My caricature style is a lot softer and more subtle. Things that I tend to focus on for likeness are the shape of the face, the shape of the nose, shape of the ears (if visible), shape of the eyebrows, size of the eyes, and of course - the hair.

I found it interesting to draw these two women who look very different from each other, and pick out little nuances to hint at their likeness. I think that the sketch of Ellen shows likeness better, but maybe that's because the sketch of Pamela reminds me a little of my character Zalanda, from my comic series, Green Corner.

I'm not sure if I'll ever do a quick, simple vector of these, I may just do a hand-drawn marker version instead for a version with cleaner lines.

The sketching was fun for me to do, as I hardly draw caricatures anymore and it's a good exercise to practice likeness of real people. When I worked at a theme park, I drew LOTS of caricatures and they ended up being one of my favourite things to draw. Portraits looks lovely, but they are a lot more challenging and time-consuming.

Hope you enjoy the sketches. I'll also look around for more pieces I've scanned in but haven't shared yet.

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Thursday, 7 April 2011

Why You Should Have a Vector Logo (Part 4)

What Can a Vector Logo Be Used For?
If you are a small business, why would you want to have a vector logo? What can it be used for where a raster based logo would not achieve the same results?

Because a logo can change size infinitely if it is in vector format, it is ideal for applications where the logo would be displayed at a very large size. But there are also some small size applications where a vector will yield better results (particularly if colours are limited for output).

Signage is a popular application for a vector logo. This can be large format outdoor signage printed on a flat substrate such as vinyl or even a carved, three-dimensional sign. Tradeshow booths that include a logo will benefit from a vector logo as it will be crisp from any viewing distance.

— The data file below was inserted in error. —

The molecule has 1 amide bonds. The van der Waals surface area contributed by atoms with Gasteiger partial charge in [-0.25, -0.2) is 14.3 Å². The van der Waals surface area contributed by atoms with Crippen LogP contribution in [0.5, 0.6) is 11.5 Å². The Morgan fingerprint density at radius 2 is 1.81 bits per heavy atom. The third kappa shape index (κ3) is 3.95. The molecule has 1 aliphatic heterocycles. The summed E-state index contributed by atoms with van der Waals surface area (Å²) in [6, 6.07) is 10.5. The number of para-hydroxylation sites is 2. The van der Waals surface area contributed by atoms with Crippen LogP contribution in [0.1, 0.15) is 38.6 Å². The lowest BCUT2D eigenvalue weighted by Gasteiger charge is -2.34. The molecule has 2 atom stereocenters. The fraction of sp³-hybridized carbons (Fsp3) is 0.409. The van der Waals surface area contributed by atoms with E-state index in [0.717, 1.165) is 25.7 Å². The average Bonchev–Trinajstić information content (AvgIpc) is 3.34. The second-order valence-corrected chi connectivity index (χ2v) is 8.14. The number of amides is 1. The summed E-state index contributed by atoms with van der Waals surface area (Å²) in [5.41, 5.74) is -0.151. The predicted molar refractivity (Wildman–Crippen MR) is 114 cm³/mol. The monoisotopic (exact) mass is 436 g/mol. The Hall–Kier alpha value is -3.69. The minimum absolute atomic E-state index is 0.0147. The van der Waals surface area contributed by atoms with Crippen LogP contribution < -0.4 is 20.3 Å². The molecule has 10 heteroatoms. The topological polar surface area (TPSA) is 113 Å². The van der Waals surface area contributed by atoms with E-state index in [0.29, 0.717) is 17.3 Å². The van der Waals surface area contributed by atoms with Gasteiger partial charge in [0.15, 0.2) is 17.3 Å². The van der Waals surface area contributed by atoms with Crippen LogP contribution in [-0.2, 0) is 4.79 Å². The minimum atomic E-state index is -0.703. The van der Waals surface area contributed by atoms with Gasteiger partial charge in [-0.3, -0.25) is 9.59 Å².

above: photos of two large format items that I designed for International Safety Systems Inc. that utilize vector artwork – outdoor signage on the top, a tradeshow booth on the bottom.

Small scale applications where a vector may be preferable to a raster format include engraved badges, silk screen printing (on T-shirts or other products), and embroidery. Stickers and magnets are great promotional tools, and a vector logo could help you limit colours in printing these items.

This is only a small list of examples, a vector logo can really be used almost anywhere, and additional formats can be exported from a program that can open vector graphics (such as Adobe Illustrator), so that raster formats at fixed sizes are available for specific applications such as websites and PowerPoint presentations.

When it comes to print, you almost always want to choose a vector format for your logo, to ensure the highest possible quality. A logo with clean, crisp edges conveys professionalism, trustworthiness, and pride in the brand. If your logo has rough or jagged edges, it can have negative connotations and potentially be harmful to your branding efforts.

That brings us to the end of this series. I hope that readers found this series informative and that it helps at least some company representatives better understand what the benefits are to having a vector logo. Any further questions, please add a comment on any post in this series (if you'd like to be notified of a response, please make sure you have checked the box to have follow-up comments emailed to you). If there are a lot of questions, I may collect them in an extra post in addition to answering in the comments.

Thanks for reading!

Are you missing a vector version of your logo and you think you need one?

Feel free to contact me with a low resolution version of your logo to receive an estimate on the time and cost it would require to vectorize your logo.

Previously in the "Why You Should Have a Vector Logo" series:

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Wednesday, 6 April 2011

Why You Should Have a Vector Logo (Part 3)